A trial of beta-interferon-1a in inclusion-body myositis has failed to find benefit from the drug in this disease

A trial of beta-interferon-1a in inclusion-body myositis (IBM) has failed to find benefit from the drug in this disease. Beta-interferons counteract some of the activities of the immune system, which some experts believe is misguided in IBM.

A recent pilot trial, supported by MDA, found that 30 micrograms of beta-interferon-1a, given by intramuscular injection once a week, was safe and well tolerated by patients with IBM, but no benefit was detected.

This new trial, with results published in the Aug. 24 issue of Neurology, aimed to see whether 60 micrograms per week for six months would improve muscle strength or mass (bulk) in IBM. This dose was well tolerated, but no differences in muscle strength or mass were observed between the placebo (inactive substance) and interferon-treated groups in this higher-dose study.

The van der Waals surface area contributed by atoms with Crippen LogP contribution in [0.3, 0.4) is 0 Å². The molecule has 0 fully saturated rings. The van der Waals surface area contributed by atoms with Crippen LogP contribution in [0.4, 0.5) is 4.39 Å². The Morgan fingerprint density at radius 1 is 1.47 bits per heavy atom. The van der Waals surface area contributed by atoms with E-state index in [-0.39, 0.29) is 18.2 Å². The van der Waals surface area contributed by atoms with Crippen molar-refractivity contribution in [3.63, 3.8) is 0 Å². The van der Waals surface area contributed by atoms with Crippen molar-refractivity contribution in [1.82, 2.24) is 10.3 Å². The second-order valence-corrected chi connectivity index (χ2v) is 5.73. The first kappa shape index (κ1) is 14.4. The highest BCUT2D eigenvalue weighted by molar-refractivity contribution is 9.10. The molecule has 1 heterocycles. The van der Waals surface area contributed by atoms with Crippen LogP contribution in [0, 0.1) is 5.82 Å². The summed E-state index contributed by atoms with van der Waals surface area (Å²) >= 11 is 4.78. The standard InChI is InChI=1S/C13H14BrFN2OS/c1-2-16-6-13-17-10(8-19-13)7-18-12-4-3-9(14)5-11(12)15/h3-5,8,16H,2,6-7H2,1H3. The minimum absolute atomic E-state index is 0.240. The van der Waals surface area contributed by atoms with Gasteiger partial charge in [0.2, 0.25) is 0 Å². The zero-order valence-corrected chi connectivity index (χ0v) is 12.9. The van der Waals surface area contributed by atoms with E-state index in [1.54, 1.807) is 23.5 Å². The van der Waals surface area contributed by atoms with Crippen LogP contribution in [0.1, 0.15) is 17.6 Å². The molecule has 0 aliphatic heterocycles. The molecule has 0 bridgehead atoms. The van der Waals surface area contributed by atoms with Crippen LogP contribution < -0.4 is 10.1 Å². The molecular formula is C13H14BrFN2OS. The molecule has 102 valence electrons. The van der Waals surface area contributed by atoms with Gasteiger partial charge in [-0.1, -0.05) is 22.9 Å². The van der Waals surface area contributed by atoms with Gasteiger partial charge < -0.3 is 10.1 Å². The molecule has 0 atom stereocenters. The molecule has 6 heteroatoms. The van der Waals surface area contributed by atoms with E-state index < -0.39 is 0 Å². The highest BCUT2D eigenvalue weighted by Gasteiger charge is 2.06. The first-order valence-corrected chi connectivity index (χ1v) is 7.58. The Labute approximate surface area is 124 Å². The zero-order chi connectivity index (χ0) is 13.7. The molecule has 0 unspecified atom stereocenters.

The research team notes that it may be necessary to conduct trials that are at least a year in length to detect modest therapeutic responses in this slowly progressive muscle disease. The team included Rabi Tawil (lead investigator) and Charles Thornton, MDA clinic co-directors at the University of Rochester (N.Y.) Medical Center; and Jerry Mendell and John Kissel, MDA clinic co-directors at Ohio State University Hospital in Columbus.

“The results of our studies do not show any trend that would justify going on to larger and longer studies with this agent,” Tawil says. “Other investigators within our Muscle Study Group are interested in trying other, newer immunomodulators [agents that modify the immune system] in IBM, and plans for funding such studies are in progress.”

http://www.mdausa.org

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